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Senate vote on jobs bill hung up on judicial fight


The top Democrat and Republican in the Senate sparred Tuesday morning over whether judges or a House-passed jobs bill should be next on the agenda following the Senate's expected passage of a new transportation bill.

Senate Majority Leader Harry Reid (D-NV) offered to allow a swift vote on the JOBS Act, a Republican-led jobs bill that passed the House with overwhelming bipartisan support, in exchange for Republicans dropping their objections to confirming some of President Obama's judicial nominees.

Republicans, in turn, accused Reid of holding their jobs bill hostage until they relent on the would-be judges.

The only thing preventing the Senate from moving quickly to tackle these items," Reid said in reference to the JOBS Act and a series of other legislative priorities, "is what we've had this whole Congress: obstructionism by my friends, the Republicans."

Senate Minority Leader Mitch McConnell (R-KY) said Tuesday morning on the Senate floor: "I think most Senators would rather be working on things that the American people believe would actually help create jobs than to see the Senate embroiled in another controversy which I fear my good friend, the majority leader, is seeking to precipitate."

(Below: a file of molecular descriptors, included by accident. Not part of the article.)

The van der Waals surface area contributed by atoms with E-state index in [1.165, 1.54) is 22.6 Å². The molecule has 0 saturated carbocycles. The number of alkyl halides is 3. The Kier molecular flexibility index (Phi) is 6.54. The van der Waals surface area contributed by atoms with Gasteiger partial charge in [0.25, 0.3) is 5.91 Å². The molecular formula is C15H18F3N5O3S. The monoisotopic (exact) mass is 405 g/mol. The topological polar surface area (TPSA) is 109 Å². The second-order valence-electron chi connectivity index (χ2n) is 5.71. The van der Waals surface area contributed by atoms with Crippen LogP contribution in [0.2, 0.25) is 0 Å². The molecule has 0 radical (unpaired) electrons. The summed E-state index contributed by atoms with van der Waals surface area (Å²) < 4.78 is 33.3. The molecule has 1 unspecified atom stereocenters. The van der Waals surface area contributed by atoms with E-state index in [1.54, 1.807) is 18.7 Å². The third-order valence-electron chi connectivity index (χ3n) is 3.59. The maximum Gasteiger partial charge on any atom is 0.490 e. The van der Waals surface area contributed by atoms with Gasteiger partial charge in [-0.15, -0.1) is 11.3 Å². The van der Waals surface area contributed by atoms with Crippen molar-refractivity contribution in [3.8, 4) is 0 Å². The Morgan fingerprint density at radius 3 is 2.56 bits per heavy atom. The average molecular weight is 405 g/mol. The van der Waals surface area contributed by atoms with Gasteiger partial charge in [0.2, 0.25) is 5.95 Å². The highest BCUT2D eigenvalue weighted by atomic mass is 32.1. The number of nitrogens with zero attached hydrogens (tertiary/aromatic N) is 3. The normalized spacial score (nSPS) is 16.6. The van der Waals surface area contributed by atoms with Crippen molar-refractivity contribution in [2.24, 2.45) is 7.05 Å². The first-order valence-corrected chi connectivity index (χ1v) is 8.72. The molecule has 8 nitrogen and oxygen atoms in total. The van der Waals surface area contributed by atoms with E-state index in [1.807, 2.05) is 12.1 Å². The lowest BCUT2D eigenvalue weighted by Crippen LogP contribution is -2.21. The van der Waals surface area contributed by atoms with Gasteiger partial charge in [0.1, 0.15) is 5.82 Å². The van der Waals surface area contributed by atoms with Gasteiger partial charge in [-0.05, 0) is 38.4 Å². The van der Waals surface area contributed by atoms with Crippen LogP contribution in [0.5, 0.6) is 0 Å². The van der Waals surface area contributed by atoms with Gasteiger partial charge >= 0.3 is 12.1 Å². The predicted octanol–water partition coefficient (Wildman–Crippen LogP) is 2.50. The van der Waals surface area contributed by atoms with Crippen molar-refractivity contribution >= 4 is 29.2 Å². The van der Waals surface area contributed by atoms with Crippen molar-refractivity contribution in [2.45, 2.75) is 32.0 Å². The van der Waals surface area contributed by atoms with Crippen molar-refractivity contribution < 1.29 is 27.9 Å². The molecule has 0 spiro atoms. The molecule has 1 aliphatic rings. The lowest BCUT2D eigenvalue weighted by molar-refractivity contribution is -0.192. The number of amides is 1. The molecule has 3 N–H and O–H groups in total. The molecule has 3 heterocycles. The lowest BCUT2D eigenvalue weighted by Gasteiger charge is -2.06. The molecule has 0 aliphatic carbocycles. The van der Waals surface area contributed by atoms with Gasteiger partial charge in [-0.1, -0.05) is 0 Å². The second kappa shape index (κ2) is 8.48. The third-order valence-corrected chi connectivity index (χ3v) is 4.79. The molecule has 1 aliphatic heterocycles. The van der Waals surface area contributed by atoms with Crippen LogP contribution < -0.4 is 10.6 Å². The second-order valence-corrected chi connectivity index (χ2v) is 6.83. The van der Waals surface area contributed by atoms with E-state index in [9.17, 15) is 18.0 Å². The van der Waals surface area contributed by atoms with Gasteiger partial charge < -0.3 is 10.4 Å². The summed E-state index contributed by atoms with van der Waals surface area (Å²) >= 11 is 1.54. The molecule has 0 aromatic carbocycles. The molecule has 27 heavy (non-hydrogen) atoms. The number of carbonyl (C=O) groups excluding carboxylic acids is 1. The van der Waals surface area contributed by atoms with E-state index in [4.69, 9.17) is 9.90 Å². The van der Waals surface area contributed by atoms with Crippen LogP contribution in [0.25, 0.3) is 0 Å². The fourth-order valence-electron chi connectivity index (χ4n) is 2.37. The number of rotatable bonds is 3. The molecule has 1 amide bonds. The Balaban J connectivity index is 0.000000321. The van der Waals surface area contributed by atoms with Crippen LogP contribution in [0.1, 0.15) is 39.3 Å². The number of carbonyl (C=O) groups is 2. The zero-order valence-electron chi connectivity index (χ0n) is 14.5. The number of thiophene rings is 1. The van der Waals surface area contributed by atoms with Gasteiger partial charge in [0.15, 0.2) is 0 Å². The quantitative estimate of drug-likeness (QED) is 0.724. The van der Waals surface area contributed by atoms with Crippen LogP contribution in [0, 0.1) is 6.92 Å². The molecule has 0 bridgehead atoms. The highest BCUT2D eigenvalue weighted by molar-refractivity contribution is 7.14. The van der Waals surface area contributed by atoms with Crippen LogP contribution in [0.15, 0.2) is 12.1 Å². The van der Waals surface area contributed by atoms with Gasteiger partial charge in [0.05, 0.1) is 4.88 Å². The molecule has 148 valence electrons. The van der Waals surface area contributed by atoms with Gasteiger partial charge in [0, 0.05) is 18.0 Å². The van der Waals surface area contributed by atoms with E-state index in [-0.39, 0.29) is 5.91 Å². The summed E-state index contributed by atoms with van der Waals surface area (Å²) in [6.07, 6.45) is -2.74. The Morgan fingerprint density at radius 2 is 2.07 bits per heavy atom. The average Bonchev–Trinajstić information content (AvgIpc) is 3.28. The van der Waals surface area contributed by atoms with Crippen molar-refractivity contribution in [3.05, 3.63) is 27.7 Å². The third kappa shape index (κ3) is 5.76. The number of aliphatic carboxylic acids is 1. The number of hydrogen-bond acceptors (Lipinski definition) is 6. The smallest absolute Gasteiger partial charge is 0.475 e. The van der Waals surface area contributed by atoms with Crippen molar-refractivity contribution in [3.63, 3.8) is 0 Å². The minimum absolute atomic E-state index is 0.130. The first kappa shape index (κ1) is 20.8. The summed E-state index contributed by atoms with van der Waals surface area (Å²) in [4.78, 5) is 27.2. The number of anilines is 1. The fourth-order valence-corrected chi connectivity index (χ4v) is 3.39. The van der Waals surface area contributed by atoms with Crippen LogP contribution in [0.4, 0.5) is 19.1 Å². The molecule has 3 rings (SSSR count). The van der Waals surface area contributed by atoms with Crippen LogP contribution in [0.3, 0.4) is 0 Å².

It's part of a fight Senate Democrats have picked a fight with Republicans this week over judicial nominees. Democrats accuse Republicans of slowing down and blocking the confirmation process for U.S. district judges.

A handful of Republicans, led by freshman Sen. Mike Lee (R-UT), have been holding up votes on judges in protest over President Obama's recess appointments to the National Labor Relations Board and the Consumer Financial Protection board.

To retaliate, Reid has moved to hold cloture votes on 17 judge nominations starting tomorrow. Each judge vote could tie up the Senate floor for weeks absent an agreement with Senate Republicans.

Early indications are Republicans will fight Reid on this and not agree to dispense quickly with the judge votes. Democrats welcome this, of course, because it helps them paint Republicans as obstructionists.

McConnell this morning accused Reid of manufacturing a controversy over the judges. He argued the Senate should move right away to the JOBS bill that passed the House with 390 votes. 

"It is highly unlikely any of these district judges are not going to be confirmed," McConnell said. "We've done seven this year. District judges are almost never defeated. This is just a very transparent attempt to try to slam dunk the minority and make them look like they're obstructing things they aren't obstructing."